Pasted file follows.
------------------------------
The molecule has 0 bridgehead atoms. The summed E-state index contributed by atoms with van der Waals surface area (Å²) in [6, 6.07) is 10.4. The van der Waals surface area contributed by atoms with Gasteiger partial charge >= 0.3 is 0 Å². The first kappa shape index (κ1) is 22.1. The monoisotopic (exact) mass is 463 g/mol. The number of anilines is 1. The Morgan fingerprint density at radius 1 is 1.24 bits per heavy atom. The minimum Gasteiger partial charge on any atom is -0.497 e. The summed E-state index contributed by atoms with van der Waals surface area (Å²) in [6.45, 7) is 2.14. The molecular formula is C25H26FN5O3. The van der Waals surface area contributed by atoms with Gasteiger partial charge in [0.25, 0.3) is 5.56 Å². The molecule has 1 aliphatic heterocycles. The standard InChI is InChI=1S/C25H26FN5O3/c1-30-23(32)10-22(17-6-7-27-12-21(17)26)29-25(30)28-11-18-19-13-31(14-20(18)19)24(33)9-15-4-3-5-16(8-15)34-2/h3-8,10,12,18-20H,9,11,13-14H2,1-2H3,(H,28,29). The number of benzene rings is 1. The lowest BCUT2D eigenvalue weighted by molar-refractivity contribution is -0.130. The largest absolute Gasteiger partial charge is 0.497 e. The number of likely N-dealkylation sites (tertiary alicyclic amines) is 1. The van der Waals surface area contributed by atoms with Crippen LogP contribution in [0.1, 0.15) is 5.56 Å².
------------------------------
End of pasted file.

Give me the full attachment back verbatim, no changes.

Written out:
The molecule has 0 bridgehead atoms. The summed E-state index contributed by atoms with van der Waals surface area (Å²) in [6, 6.07) is 10.4. The van der Waals surface area contributed by atoms with Gasteiger partial charge >= 0.3 is 0 Å². The first kappa shape index (κ1) is 22.1. The monoisotopic (exact) mass is 463 g/mol. The number of anilines is 1. The Morgan fingerprint density at radius 1 is 1.24 bits per heavy atom. The minimum Gasteiger partial charge on any atom is -0.497 e. The summed E-state index contributed by atoms with van der Waals surface area (Å²) in [6.45, 7) is 2.14. The molecular formula is C25H26FN5O3. The van der Waals surface area contributed by atoms with Gasteiger partial charge in [0.25, 0.3) is 5.56 Å². The molecule has 1 aliphatic heterocycles. The standard InChI is InChI=1S/C25H26FN5O3/c1-30-23(32)10-22(17-6-7-27-12-21(17)26)29-25(30)28-11-18-19-13-31(14-20(18)19)24(33)9-15-4-3-5-16(8-15)34-2/h3-8,10,12,18-20H,9,11,13-14H2,1-2H3,(H,28,29). The number of benzene rings is 1. The lowest BCUT2D eigenvalue weighted by molar-refractivity contribution is -0.130. The largest absolute Gasteiger partial charge is 0.497 e. The number of likely N-dealkylation sites (tertiary alicyclic amines) is 1. The van der Waals surface area contributed by atoms with Crippen LogP contribution in [0.1, 0.15) is 5.56 Å².